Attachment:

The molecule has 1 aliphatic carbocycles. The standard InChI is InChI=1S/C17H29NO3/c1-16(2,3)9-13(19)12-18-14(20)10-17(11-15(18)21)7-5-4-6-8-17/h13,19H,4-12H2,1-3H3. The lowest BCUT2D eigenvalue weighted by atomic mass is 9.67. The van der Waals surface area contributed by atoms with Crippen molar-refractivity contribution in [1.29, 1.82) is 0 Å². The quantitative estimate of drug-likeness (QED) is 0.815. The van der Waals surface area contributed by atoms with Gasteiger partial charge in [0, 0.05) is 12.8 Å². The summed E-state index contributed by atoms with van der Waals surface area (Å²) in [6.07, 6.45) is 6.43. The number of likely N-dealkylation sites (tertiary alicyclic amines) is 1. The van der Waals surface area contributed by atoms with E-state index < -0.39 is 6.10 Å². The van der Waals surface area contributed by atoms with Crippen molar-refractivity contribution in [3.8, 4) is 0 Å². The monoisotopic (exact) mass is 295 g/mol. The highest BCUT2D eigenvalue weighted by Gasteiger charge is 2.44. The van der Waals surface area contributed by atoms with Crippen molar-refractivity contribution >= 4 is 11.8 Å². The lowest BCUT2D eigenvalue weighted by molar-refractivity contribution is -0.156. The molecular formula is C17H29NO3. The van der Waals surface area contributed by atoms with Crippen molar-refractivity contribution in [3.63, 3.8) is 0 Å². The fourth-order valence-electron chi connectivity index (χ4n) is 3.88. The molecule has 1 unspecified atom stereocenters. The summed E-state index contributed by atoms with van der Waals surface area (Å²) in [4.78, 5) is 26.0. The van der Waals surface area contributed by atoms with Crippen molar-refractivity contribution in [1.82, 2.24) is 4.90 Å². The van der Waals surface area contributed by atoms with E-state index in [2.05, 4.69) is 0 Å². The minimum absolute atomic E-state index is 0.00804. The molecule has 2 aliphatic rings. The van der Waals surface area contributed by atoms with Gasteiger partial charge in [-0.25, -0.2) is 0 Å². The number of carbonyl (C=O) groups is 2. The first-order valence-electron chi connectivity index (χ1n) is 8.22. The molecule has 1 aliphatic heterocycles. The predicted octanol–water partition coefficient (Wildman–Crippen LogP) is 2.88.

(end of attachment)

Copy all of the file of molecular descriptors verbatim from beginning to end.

The molecule has 1 aliphatic carbocycles. The standard InChI is InChI=1S/C17H29NO3/c1-16(2,3)9-13(19)12-18-14(20)10-17(11-15(18)21)7-5-4-6-8-17/h13,19H,4-12H2,1-3H3. The lowest BCUT2D eigenvalue weighted by atomic mass is 9.67. The van der Waals surface area contributed by atoms with Crippen molar-refractivity contribution in [1.29, 1.82) is 0 Å². The quantitative estimate of drug-likeness (QED) is 0.815. The van der Waals surface area contributed by atoms with Gasteiger partial charge in [0, 0.05) is 12.8 Å². The summed E-state index contributed by atoms with van der Waals surface area (Å²) in [6.07, 6.45) is 6.43. The number of likely N-dealkylation sites (tertiary alicyclic amines) is 1. The van der Waals surface area contributed by atoms with E-state index < -0.39 is 6.10 Å². The van der Waals surface area contributed by atoms with Crippen molar-refractivity contribution in [3.8, 4) is 0 Å². The monoisotopic (exact) mass is 295 g/mol. The highest BCUT2D eigenvalue weighted by Gasteiger charge is 2.44. The van der Waals surface area contributed by atoms with Crippen molar-refractivity contribution >= 4 is 11.8 Å². The lowest BCUT2D eigenvalue weighted by molar-refractivity contribution is -0.156. The molecular formula is C17H29NO3. The van der Waals surface area contributed by atoms with Crippen molar-refractivity contribution in [3.63, 3.8) is 0 Å². The fourth-order valence-electron chi connectivity index (χ4n) is 3.88. The molecule has 1 unspecified atom stereocenters. The summed E-state index contributed by atoms with van der Waals surface area (Å²) in [4.78, 5) is 26.0. The van der Waals surface area contributed by atoms with Crippen molar-refractivity contribution in [1.82, 2.24) is 4.90 Å². The van der Waals surface area contributed by atoms with E-state index in [2.05, 4.69) is 0 Å². The minimum absolute atomic E-state index is 0.00804. The molecule has 2 aliphatic rings. The van der Waals surface area contributed by atoms with Gasteiger partial charge in [-0.25, -0.2) is 0 Å². The number of carbonyl (C=O) groups is 2. The first-order valence-electron chi connectivity index (χ1n) is 8.22. The molecule has 1 aliphatic heterocycles. The predicted octanol–water partition coefficient (Wildman–Crippen LogP) is 2.88.